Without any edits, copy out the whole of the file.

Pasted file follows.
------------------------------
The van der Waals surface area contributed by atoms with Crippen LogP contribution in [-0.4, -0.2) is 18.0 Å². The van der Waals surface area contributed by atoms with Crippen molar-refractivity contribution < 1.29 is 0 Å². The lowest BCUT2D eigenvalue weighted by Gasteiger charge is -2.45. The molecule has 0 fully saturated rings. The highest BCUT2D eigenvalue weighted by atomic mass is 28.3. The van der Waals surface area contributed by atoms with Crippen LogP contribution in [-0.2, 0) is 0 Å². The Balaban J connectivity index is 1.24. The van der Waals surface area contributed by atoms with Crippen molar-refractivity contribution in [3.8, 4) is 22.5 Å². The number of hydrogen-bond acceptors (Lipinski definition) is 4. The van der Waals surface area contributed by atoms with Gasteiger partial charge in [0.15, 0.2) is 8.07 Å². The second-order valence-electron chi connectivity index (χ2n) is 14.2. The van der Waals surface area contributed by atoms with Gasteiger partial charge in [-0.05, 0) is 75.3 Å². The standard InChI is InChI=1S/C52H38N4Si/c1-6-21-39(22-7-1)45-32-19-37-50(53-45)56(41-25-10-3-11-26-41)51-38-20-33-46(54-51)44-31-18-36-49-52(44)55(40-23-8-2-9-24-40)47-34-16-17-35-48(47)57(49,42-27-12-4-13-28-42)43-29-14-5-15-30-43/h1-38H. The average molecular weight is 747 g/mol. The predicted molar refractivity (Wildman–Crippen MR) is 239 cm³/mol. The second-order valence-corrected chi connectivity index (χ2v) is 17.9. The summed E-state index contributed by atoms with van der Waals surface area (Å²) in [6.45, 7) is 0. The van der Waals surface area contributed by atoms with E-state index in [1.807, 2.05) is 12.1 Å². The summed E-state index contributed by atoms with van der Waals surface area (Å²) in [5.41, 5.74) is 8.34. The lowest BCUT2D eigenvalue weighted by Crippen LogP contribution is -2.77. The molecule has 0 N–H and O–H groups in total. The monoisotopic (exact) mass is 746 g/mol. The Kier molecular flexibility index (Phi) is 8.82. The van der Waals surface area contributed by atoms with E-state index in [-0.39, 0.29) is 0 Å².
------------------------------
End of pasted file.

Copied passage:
The van der Waals surface area contributed by atoms with Crippen LogP contribution in [-0.4, -0.2) is 18.0 Å². The van der Waals surface area contributed by atoms with Crippen molar-refractivity contribution < 1.29 is 0 Å². The lowest BCUT2D eigenvalue weighted by Gasteiger charge is -2.45. The molecule has 0 fully saturated rings. The highest BCUT2D eigenvalue weighted by atomic mass is 28.3. The van der Waals surface area contributed by atoms with Crippen LogP contribution in [-0.2, 0) is 0 Å². The Balaban J connectivity index is 1.24. The van der Waals surface area contributed by atoms with Crippen molar-refractivity contribution in [3.8, 4) is 22.5 Å². The number of hydrogen-bond acceptors (Lipinski definition) is 4. The van der Waals surface area contributed by atoms with Gasteiger partial charge in [0.15, 0.2) is 8.07 Å². The second-order valence-electron chi connectivity index (χ2n) is 14.2. The van der Waals surface area contributed by atoms with Gasteiger partial charge in [-0.05, 0) is 75.3 Å². The standard InChI is InChI=1S/C52H38N4Si/c1-6-21-39(22-7-1)45-32-19-37-50(53-45)56(41-25-10-3-11-26-41)51-38-20-33-46(54-51)44-31-18-36-49-52(44)55(40-23-8-2-9-24-40)47-34-16-17-35-48(47)57(49,42-27-12-4-13-28-42)43-29-14-5-15-30-43/h1-38H. The average molecular weight is 747 g/mol. The predicted molar refractivity (Wildman–Crippen MR) is 239 cm³/mol. The second-order valence-corrected chi connectivity index (χ2v) is 17.9. The summed E-state index contributed by atoms with van der Waals surface area (Å²) in [6.45, 7) is 0. The van der Waals surface area contributed by atoms with E-state index in [1.807, 2.05) is 12.1 Å². The summed E-state index contributed by atoms with van der Waals surface area (Å²) in [5.41, 5.74) is 8.34. The lowest BCUT2D eigenvalue weighted by Crippen LogP contribution is -2.77. The molecule has 0 N–H and O–H groups in total. The monoisotopic (exact) mass is 746 g/mol. The Kier molecular flexibility index (Phi) is 8.82. The van der Waals surface area contributed by atoms with E-state index in [-0.39, 0.29) is 0 Å².